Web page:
This is a genuine cheque from a bank which no longer exists. At over 100 years old it is a lovely piece of Australian history and is in very nice condition for its age. The cheque is for the sum of 3 Pounds and 12 Shillings Sterling. It has the usual tellers spike holes. Very collectible and a charming piece of the old West.
Together with the 1907 cheque on offer here it makes a fabulous collectible from 2 consecutive years. All the more rare.
A cheque (or check in American English) is a document that orders a payment of money from a bank account. The person writing the cheque, the drawer, usually has a current account (most English speaking countries) or chequing/checking account (US; also, occasionally, Canada) where their money was previously deposited. The drawer writes the various details including the monetary amount, date, and a payee on the cheque, and signs it, ordering their bank, known as the drawee, to pay that person or company the amount of money stated.
Cheques are a type of bill of exchange and were developed as a way to make payments without the need to carry large amounts of money. While paper money evolved from promissory notes, another form of negotiable instrument, similar to cheques in that they were originally a written order to pay the given amount to whoever had it in their possession (the “bearer”).
Technically, a cheque is a negotiable instrument instructing a financial institution to pay a specific amount of a specific currency from a specified transactional account held in the drawer’s name with that institution. Both the drawer and payee may be natural persons or legal entities. Specifically, cheques are order instruments, and are not in general payable simply to the bearer (as bearer instruments are) but must be paid to the payee. In some countries, such as the US, the payee may endorse the cheque, allowing them to specify a third party to whom it should be paid.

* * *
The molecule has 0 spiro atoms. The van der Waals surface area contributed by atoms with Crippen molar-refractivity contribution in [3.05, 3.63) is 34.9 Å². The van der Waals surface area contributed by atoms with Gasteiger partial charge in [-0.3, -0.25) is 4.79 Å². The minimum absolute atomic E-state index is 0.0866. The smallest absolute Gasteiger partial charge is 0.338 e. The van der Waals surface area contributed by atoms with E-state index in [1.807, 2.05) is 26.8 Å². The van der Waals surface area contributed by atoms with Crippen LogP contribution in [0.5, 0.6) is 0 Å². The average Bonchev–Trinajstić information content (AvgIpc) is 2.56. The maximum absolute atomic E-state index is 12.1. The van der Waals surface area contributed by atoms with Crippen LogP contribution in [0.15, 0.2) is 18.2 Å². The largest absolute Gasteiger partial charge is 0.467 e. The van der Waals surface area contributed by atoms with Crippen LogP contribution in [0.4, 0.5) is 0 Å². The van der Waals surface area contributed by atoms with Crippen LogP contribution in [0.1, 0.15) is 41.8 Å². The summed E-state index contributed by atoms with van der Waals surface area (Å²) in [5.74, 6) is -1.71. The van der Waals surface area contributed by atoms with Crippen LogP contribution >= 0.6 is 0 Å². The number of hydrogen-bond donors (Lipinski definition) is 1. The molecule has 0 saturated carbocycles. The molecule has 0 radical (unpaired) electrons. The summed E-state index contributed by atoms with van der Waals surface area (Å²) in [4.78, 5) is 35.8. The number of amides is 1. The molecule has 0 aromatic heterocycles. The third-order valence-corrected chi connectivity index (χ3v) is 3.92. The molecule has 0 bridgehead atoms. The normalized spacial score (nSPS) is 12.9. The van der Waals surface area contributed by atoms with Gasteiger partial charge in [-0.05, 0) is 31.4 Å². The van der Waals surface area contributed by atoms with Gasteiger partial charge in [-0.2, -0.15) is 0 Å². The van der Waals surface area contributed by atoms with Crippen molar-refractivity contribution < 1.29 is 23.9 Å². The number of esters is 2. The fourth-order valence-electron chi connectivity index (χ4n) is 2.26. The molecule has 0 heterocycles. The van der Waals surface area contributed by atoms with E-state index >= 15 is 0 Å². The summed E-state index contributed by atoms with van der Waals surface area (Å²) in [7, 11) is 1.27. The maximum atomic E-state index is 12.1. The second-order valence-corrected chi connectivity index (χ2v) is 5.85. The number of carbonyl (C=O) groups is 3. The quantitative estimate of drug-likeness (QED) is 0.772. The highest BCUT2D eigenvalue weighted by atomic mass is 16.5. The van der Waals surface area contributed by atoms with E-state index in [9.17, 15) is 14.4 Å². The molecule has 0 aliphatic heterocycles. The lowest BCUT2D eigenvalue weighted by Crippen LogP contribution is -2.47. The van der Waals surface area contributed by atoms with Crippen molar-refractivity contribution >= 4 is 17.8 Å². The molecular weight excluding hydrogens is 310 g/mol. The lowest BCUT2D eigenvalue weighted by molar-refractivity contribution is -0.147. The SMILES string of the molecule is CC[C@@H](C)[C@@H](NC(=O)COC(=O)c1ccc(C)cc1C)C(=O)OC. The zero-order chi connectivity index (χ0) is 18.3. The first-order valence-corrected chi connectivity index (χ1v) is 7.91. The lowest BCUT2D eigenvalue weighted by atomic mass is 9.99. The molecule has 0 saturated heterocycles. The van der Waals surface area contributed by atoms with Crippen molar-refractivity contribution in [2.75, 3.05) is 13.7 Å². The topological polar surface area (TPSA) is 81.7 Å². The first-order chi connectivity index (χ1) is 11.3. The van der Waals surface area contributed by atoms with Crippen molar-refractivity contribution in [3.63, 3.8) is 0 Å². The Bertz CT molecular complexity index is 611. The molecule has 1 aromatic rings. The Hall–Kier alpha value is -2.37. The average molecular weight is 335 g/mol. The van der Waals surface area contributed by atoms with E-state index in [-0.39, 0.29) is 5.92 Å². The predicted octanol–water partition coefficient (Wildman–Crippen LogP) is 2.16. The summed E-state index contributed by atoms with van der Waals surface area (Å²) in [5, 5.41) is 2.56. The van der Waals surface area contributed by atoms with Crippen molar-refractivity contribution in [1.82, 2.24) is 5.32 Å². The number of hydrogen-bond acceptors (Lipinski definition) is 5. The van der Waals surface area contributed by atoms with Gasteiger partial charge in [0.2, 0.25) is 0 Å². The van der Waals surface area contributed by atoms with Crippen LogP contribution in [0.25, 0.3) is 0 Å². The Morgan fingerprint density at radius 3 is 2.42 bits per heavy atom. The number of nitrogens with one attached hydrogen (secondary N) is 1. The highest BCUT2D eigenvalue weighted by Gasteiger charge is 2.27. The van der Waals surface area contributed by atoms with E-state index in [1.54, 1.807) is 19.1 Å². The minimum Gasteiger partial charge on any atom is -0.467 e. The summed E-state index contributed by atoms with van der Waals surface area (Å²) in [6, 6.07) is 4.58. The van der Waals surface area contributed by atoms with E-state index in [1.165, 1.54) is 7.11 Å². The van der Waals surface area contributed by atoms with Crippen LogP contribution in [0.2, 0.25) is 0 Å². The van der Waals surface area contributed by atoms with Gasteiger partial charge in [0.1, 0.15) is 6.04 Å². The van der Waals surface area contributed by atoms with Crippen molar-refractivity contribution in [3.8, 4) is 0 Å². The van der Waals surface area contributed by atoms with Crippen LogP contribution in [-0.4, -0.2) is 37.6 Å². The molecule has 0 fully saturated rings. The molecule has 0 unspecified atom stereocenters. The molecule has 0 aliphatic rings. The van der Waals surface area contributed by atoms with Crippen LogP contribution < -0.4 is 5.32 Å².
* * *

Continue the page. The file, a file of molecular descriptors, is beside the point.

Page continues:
Although forms of cheques have been in use since ancient times and at least since the 9th century, it was during the 20th century that cheques became a highly popular non-cash method for making payments and the usage of cheques peaked. By the second half of the 20th century, as cheque processing became automated, billions of cheques were issued annually; these volumes peaked in or around the early 1990s. Since then cheque usage has fallen, being partly replaced by electronic payment systems. In an increasing number of countries cheques have either become a marginal payment system or have been completely phased out.
*All biographical details are taken from Wikipedia for education purposes only.
A Time In Australian History When:Alfred Deakin was Prime Minister
The world’s first surf lifesaving club is formed at Bondi Beach.
The first electric trams begin running in Melbourne from St Kilda to Brighton.
The town of Roma Queensland becomes the first town in Australia to be lit and powered by natural gas, however the gas reserve only lasts ten days.
The Australian Army Cadet Corps is formed.*All historical info taken from Wikipedia for educational purposes only